Filling the need for trusted information on national health issues…

What’s the Political Power of Those Newly Insured Under Obamacare?

In this column for The Wall Street Journal’s Think Tank, Drew Altman takes a look at whether the 17 million people newly-insured since 2014 will make an impact in the first presidential election since Affordable Care Act enrollment began.

Column/Op-Ed Read Post

Why Painkiller Addiction and Abuse Are Rising Health-Care Priorities

In this column for The Wall Street Journal’s Think Tank, Drew Altman uses new polling to explore why painkiller abuse and addiction is rising as a health issue among state and federal policymakers.

Column/Op-Ed Read Post

Health Care and the 2016 Debates

In this column for The Wall Street Journal’s Think Tank, Drew Altman discusses the lack of attention to health in the primary debates and last week’s Democratic forum in South Carolina.

Column/Op-Ed Read Post

GOP Views of Medicaid Expansion Differ From Conventional Wisdom

In this column for The Wall Street Journal’s Think Tank, Drew Altman examines Republican attitudes on Medicaid expansion in light of the election of Republican Matt Bevin as Kentucky’s next governor.

Column/Op-Ed Read Post

The Good and Bad of Those Ubiquitous Drug Ads

In this column for The Wall Street Journal’s Think Tank, Drew Altman examines the public’s mixed views about prescription drug ads and their impact on prescribing patterns, based on a new survey.

Column/Op-Ed Read Post

Covering the Remaining Uninsured: Not Just a Red-State Issue

In this column for The Wall Street Journal’s Think Tank, Drew Altman explains why covering the nation’s remaining uninsured population is more than just a red state issue.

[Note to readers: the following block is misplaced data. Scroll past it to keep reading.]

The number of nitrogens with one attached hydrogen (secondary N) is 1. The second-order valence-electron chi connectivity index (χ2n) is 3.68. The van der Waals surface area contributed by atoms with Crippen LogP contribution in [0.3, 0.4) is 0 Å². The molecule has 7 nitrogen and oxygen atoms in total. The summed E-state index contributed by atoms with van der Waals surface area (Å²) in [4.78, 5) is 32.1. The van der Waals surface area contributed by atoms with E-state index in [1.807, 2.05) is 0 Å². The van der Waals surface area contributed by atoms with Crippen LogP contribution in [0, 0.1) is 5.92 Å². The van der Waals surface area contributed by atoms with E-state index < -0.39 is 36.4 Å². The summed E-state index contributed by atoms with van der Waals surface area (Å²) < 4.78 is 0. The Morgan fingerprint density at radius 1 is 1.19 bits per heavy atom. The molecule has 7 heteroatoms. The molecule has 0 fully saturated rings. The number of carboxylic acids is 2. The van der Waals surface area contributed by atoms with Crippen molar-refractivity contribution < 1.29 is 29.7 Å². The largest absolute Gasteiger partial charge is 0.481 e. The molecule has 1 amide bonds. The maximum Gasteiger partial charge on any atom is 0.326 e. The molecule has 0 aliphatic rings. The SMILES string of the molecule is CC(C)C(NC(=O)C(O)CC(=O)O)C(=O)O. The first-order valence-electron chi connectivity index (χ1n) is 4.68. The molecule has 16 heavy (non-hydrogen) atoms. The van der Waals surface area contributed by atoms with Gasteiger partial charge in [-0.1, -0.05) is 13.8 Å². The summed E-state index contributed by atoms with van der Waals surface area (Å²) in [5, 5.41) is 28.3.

Column/Op-Ed Read Post
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                    [post_content] => This was published as a Wall Street Journal Think Tank column on December 3, 2015.


dawsj120315

Kaiser Family Foundation data on voter registration and party identification among the uninsured and newly insured.

An estimated 17 million uninsured have been covered by the Affordable Care Act. As that number grows in the coming years, it could have political implications: How will the newly insured behave at the ballot box? Will they vote? Will they become a Democratic constituency? The ACA may be an issue in the 2016 elections, but the newly insured are unlikely to become an important electoral factor themselves.

One potential indicator of future behavior is how the newly insured behaved politically when they didn’t have health coverage. As the chart above shows, in 2015 slightly more than half of the uninsured (52%) reported that they were registered to vote; among those with insurance coverage, more than three-quarters, or 77%, were registered. We have known for a long time that the uninsured are among the least likely to vote. Perhaps more surprising, while the uninsured shade Democratic as a group, they are a reasonably heterogeneous. Twenty-seven percent of the uninsured report that they are Democrats, 13% Republicans, and 36% call themselves independents. The largest share of uninsured independents describe themselves as not leaning Republican or Democratic. These uninsured independents are the most likely to be disengaged from the political process.